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©RVC 2008

Avian Basophil

©RVC 2008


Basophils are derived from the same stem cell line as mast cells and while they are similar to mast cells, they are not identical (they are thought by some to be immature mast cells). They are the least common of all the leukocytes, are a similar size to neutrophils and eosinophils and are characterised by the large number of basophilic staining granules in their cytoplasm. They are present in the circulation but rarely found in tissue.


The basophil is a granulocyte and has a similar development to the other granulocytes. This process is called granulopoiesis.


Two types of granules are present in basophils:

  • Azurophilic granules which are present in all granulocytes and contain acid hydrolases and other enzymes.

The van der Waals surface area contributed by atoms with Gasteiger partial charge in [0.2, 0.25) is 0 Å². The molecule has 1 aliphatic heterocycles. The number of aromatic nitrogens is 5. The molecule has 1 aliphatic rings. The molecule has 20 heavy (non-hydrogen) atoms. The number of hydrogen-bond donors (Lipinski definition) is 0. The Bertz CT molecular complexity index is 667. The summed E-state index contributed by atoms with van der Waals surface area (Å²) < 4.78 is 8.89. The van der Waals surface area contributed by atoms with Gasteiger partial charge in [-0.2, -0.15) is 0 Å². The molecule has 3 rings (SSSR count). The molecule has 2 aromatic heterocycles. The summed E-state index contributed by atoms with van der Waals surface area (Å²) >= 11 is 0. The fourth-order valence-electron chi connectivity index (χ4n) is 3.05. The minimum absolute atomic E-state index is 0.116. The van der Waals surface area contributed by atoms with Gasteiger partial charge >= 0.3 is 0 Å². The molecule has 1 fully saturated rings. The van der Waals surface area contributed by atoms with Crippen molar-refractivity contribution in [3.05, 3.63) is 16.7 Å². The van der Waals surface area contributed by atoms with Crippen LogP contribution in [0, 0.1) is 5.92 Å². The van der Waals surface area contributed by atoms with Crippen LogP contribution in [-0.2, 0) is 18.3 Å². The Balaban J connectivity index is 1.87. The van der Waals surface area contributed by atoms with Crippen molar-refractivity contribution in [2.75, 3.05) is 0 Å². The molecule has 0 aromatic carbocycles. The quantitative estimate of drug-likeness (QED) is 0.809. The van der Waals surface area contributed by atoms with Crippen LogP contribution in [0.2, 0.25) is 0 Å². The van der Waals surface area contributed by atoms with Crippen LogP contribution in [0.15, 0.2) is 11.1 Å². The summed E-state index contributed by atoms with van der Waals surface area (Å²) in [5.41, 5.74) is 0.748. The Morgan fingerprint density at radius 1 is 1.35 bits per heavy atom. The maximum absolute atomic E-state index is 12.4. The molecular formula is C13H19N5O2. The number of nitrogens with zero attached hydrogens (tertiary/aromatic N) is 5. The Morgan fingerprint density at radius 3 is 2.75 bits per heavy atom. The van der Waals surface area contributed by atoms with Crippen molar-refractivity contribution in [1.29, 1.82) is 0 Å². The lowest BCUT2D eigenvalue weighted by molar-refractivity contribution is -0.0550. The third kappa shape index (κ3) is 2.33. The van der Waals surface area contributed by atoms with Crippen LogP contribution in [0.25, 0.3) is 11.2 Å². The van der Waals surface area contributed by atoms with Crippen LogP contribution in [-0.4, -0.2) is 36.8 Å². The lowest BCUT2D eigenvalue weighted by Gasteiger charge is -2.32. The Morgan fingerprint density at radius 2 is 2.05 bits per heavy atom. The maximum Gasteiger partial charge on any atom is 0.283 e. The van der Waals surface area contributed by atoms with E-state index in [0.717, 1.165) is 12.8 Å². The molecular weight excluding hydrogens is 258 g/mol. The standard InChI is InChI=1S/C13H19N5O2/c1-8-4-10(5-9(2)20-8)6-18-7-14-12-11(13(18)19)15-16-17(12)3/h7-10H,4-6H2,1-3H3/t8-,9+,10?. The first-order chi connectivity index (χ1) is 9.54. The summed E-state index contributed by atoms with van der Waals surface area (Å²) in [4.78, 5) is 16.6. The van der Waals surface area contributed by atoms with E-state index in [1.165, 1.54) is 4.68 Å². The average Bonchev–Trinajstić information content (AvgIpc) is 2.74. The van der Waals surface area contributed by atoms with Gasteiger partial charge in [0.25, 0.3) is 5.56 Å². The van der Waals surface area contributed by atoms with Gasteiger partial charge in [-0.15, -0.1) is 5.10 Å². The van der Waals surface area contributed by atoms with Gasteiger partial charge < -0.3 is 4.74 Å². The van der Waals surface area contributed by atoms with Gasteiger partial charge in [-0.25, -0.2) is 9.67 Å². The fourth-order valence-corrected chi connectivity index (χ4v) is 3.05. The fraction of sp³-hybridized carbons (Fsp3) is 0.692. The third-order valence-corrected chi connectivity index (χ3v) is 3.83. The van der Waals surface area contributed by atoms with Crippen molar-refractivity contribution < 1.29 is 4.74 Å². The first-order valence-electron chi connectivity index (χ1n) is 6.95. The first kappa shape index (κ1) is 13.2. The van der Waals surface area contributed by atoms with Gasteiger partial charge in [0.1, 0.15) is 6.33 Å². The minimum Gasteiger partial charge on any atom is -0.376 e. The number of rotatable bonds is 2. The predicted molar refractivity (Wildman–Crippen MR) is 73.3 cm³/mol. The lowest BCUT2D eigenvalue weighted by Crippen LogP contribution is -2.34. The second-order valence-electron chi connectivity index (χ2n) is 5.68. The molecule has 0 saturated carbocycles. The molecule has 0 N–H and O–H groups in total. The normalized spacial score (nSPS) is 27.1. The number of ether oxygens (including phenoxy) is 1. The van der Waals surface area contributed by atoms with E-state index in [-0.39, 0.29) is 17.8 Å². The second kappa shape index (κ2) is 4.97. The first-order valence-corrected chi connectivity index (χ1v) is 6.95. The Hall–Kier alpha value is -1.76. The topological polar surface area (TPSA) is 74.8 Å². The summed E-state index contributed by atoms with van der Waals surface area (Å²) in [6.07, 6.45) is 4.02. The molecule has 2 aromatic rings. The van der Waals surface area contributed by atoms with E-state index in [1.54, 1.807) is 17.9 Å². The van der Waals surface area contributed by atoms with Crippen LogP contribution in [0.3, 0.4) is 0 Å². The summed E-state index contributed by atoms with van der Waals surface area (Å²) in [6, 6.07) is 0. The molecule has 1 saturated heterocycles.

• Specific granules contain heparin, histamine, leukotrienes and some lysosomes. Heparin has anti-coagulative capabilities and is also involved in assisting lipid uptake from the blood after meals. Histamine causes vasodilation.


Fc receptors on the basophil surface binds with IgE formed during allergic reactions and causes them to degranulate. The vasoactive substances released from the granules causes vasodilation allowing for the infiltration of other leukocytes i.e. neutrophil diapedesis.

Role in pathology


  • IgE and CD40 receptors on the basophils interact with B cells to increase IgE production
  • IL-8 released by neutrophils attracts basophils
  • Complement factor C3a binds to the basophil and causes degranulation